- New Hampshire topped the list for the most affordable states to hire a nanny, while North Dakota topped the list for the most affordable states to enroll a child into daycare.
- Nearly one in three families reportedly spend 20 percent or more of their income on child care.
- There are some options such as early planning, online tools or tax breaks to help offset the rise of child-care costs.
If you're tired of dealing with rising child-care costs, pack your bags and move to New Hampshire or North Dakota.
Both states topped the lists of the most affordable states for hiring a nanny and enrolling in daycare, respectively, according to a Care.com survey. Other states with affordable child care include Delaware, Maryland and New Jersey. Meanwhile, Washington, D.C. and Mississippi top the lists of the least affordable jurisdictions for child care.
The average annual cost of a center-based daycare for infants is about $10,468, with prices ranging between $6,605 to $20,209. The average cost for a nanny taking care of one child is $28,905, with costs between $27,019 and $32,677, according to Care.com.
Child-care costs have continued to rise over the past four years. Nearly one in three families reported spending 20 percent or more of their income on child care, according to Care.com.
The study concluded that 72 percent of families are budgeting for child care, but 30 percent say they're rarely able to stay within their set budget.
To help offset the burden of child-care costs, start planning as soon as you know you're expecting a child, suggests Kimberly Palmer, the author of "Smart Mom, Rich Mom."
"Start saving money early to help offset the shock of the cost of child care to your budget," Palmer said. "It's easy to feel overwhelmed financially when those first child care payments start going out — if you have some savings to help ease that transition, then you can avoid going into debt or straining other parts of your budget."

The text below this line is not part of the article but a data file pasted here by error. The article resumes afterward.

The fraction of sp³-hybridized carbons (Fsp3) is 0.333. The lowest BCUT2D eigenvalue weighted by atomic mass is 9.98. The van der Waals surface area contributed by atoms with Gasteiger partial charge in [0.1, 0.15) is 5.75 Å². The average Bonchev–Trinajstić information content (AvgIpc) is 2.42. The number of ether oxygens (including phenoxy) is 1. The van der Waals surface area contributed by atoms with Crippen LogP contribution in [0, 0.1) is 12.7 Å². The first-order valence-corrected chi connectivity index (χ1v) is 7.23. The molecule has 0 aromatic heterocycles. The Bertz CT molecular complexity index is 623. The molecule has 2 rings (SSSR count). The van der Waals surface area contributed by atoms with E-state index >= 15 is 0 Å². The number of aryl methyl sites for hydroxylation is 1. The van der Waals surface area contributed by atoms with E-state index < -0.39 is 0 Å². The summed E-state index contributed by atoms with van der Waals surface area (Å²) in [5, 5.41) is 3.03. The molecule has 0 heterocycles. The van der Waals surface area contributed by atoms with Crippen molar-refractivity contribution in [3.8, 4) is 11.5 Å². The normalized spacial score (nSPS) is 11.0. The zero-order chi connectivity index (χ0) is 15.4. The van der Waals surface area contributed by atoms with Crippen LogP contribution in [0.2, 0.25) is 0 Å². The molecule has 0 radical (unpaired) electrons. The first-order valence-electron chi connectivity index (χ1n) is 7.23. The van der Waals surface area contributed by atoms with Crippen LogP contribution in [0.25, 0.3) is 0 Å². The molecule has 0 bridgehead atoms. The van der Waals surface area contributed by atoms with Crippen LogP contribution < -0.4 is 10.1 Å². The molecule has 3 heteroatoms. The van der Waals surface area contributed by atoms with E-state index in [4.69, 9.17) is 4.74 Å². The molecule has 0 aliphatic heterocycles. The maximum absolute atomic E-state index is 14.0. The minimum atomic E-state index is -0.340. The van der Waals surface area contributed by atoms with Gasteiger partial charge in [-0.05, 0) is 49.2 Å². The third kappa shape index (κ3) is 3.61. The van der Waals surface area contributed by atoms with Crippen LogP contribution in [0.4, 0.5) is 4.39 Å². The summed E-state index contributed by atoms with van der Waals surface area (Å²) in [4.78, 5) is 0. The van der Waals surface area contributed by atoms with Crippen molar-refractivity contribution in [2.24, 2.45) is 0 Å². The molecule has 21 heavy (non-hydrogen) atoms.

Online budgeting tools can also be another key to staying within your budget.
"I like to track my spending through our credit cards so I can see what is going where each month," Palmer said. "You can even sign up for alerts if you start to go over in certain categories."
While 33 percent of working parents said they sought out higher-paying jobs to afford child care, some parents also took a lower-paying or less-demanding job, said Robyn Wentzel-Freeman, a data analyst for Care.com
"It's interesting to note that 23 percent of working parents surveyed have chosen to downshift their careers, enabling them to take on more care giving responsibilities themselves," Wentzel-Freeman said. "It can be a tough trade off."
For a 27-year-old woman, three years out of the workforce could cost her more than $500,000 over the next 40 years of her career, according to an interactive tool the Center for American Progress launched last year, she noted.
However, some families may even be eligible for a tax break through a Dependent Care Flexible Spending Account, which can cover up to $5,000 of annual child-care expenses using pre-tax dollars.
Despite the high costs of child care, 81 percent of families still feel their child-care plan is worth investing their money in.
For more information, check out the infographic below.